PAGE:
When the National Football League announced its expansion into Hee-Haw country it was met with a big ho-hum by the ad moguls of Madison Avenue. It was clear that the NFL had not put up enough potential ratings numbers on the board to send the admen scrambling to reconfigure their ad dollars. The TV networks also prepared to ratchet down the value of the TV package without the mega markets of Baltimore and St. Louis.
Residents of both cities are learning what New Yorkers have known for a long time: Professional sports leagues are big business. With corporate types, such as Paul Tagliabue, at the helm, team owners absorbed in the complexities of running a modern franchise have handed off their responsibilities to the lawyers and accountants from corporate central. This approach didn't work for General Motors and U.S. Steel, the flagship companies of America's industrial decline. It's what landed junk-bond kings and fast-track bankers on the disabled list.
When I moved to Baltimore in 1983, I found the whole town and its sports media exercised over Bob Irsay, owner of the fabled Baltimore Colts. All he wanted was some renovation to old Memorial Stadium and some revenue-enhancing sky boxes. But the thought of Mr. Irsay and his out-of-town friends cavorting in luxury high above the football fray irked then-mayor now-governor William Donald Schaefer.
New York City officials were similarly irked when Walter O'Malley demanded a new stadium in Brooklyn over the Atlantic Avenue railroad yards and terminal, a transportation hub that would have given the Dodgers easy access to the growing Long Island suburbs. Denied, he persuaded Horace Stoneham and the Giants to join him in the trek west.
I never understood that move until I perused the box score of the greatest baseball game ever played, the 1951 Giant-Dodger playoff and Bobby Thomson's ninth-inning home run. I noted with amazement an attendance of slightly more than 20,000. The Polo Grounds could hold 60,000.
The Colts had been playing to more and more empty seats with each game. Having no fan interest in the Colts, this New Yorker saw the move as an economic fact of life. The slinking away in the night I attributed to a rather mean-spirited attitude on the part of public officials toward the team owner.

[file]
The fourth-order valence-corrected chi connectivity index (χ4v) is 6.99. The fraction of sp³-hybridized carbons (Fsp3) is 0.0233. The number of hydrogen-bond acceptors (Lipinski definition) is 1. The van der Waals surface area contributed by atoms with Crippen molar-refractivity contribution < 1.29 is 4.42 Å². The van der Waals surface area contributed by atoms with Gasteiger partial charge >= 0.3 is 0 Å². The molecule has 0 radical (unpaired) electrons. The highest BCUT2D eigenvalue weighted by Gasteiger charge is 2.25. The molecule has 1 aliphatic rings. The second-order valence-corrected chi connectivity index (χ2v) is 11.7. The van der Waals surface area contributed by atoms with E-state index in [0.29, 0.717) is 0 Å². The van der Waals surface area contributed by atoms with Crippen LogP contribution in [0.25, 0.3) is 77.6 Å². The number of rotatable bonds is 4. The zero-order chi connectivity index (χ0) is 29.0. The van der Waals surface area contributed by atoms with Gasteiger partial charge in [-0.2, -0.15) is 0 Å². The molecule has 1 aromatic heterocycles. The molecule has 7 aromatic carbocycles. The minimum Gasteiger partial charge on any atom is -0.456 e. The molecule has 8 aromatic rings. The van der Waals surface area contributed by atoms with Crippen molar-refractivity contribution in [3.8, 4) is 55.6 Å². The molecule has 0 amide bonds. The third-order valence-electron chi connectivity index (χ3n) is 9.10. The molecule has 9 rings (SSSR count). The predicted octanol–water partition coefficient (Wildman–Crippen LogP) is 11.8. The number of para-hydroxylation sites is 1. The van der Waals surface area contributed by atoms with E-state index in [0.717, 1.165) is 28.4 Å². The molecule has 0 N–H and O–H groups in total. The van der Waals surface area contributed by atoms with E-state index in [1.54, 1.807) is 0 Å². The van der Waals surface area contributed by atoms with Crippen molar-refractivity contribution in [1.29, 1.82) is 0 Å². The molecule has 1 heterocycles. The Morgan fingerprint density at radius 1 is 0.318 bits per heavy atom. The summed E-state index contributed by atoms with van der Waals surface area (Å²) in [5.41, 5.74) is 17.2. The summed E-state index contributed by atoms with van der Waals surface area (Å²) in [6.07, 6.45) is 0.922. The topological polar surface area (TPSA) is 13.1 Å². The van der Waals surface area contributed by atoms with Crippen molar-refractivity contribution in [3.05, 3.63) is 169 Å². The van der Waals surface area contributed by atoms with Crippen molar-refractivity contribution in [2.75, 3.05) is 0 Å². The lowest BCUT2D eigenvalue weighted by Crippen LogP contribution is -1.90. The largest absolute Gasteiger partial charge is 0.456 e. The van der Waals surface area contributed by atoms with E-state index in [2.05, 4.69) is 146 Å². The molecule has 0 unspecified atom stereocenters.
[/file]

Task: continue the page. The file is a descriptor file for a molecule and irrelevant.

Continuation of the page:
That attitude wasn't lost on the NFL in the decision to pass up Baltimore, the obvious choice in terms of demographics, tradition, TV market and urban renaissance, in favor of Jacksonville. The town could have understood losing to St. Louis, a city of near equal credentials.
Baltimore was blind-sided by a corporate culture it never understood. The town's faith that all the numbers and stats would be laid out on a level playing field was misguided. Loyalty, emotion, charisma and tradition -- important as they are to sport -- are of no value in a corporate system that has no basis for factoring in ethical choices.
Maryland's lugubrious governor, who already had let one team slip away, quickly announced he was in the hunt to get a current NFL team to move to Baltimore, something he once said he would never do. Baltimore should think twice before becoming a corporate raider in an industry built upon deception.
Tagliabue's use and abuse of his board (the owners) and his stockholders (the season-ticket holders) will eventually be his personal undoing. The league's days are numbered, both as an independent entity and a viable economic structure.
Federal regulation of professional sports is long overdue. The process has already begun under the aegis of federal courts on such issues as free agency and collective bargaining. And Maryland's, Missouri's and Tennessee's congressional delegations could retore some dignity to their citizens by becoming prime movers in legislating a Federal Sports Authority to regulate the interstate sports business. Someone has to protect the public investment represented by taxpayer support of sweetheart stadium leases and give-away concession rights. The IRS should at least force teams to declare the true value of below-market rentals and services as income.
Baltimore eventually will have its team simply because it sits in the northeast where the big media numbers are. The fragmentation of the TV market and the decline of national TV networks makes the NFL's national spread formation as chancey as the Hail Mary pass it signals.
Eventually the big east teams will get tired of supporting franchises in the less lucrative markets. Regionalization will come to professional football just as it came to NCAA football when the big-time programs and conferences decided to realize their full economic potential.
It isn't so far-fetched that the eastern NFL teams could break away and form a media powerhouse that would include franchises like Baltimore, Toronto, Montreal, Richmond, Long Island and Connecticut. This region harbors the oldest rivalries in sport and the most rabid fan base. Ted Turner or the Fox Network are likely bankrollers for such a venture.
Market forces are likely to break up the NFL into more viable regional entities with a greater variety of group and individual media deals. And when that happens, Baltimore, St. Louis and Memphis will have their teams. And so will a lot of other deserving locales.
The NFL has but one choice: punt.
Mr. Ciofalo teaches journalism at Loyola College in Baltimore.